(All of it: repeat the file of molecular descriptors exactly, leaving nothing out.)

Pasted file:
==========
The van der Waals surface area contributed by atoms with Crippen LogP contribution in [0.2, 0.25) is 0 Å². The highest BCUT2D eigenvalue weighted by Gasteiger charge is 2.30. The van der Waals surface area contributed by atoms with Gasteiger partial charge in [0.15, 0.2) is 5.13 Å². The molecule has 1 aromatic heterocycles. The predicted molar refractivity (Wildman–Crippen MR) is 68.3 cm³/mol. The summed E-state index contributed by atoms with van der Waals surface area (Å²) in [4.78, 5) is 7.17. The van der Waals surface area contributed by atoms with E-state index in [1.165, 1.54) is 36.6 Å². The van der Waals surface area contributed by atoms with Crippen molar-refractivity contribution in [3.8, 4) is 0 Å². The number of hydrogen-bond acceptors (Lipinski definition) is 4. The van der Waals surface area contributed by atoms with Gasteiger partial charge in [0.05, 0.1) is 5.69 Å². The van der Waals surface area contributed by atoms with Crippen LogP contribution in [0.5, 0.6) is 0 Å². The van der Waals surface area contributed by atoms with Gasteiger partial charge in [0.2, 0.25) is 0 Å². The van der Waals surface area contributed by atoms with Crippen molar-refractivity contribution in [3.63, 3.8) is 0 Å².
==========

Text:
The van der Waals surface area contributed by atoms with Crippen LogP contribution in [0.2, 0.25) is 0 Å². The highest BCUT2D eigenvalue weighted by Gasteiger charge is 2.30. The van der Waals surface area contributed by atoms with Gasteiger partial charge in [0.15, 0.2) is 5.13 Å². The molecule has 1 aromatic heterocycles. The predicted molar refractivity (Wildman–Crippen MR) is 68.3 cm³/mol. The summed E-state index contributed by atoms with van der Waals surface area (Å²) in [4.78, 5) is 7.17. The van der Waals surface area contributed by atoms with E-state index in [1.165, 1.54) is 36.6 Å². The van der Waals surface area contributed by atoms with Crippen molar-refractivity contribution in [3.8, 4) is 0 Å². The number of hydrogen-bond acceptors (Lipinski definition) is 4. The van der Waals surface area contributed by atoms with Gasteiger partial charge in [0.05, 0.1) is 5.69 Å². The van der Waals surface area contributed by atoms with Crippen LogP contribution in [0.5, 0.6) is 0 Å². The van der Waals surface area contributed by atoms with Gasteiger partial charge in [0.2, 0.25) is 0 Å². The van der Waals surface area contributed by atoms with Crippen molar-refractivity contribution in [3.63, 3.8) is 0 Å².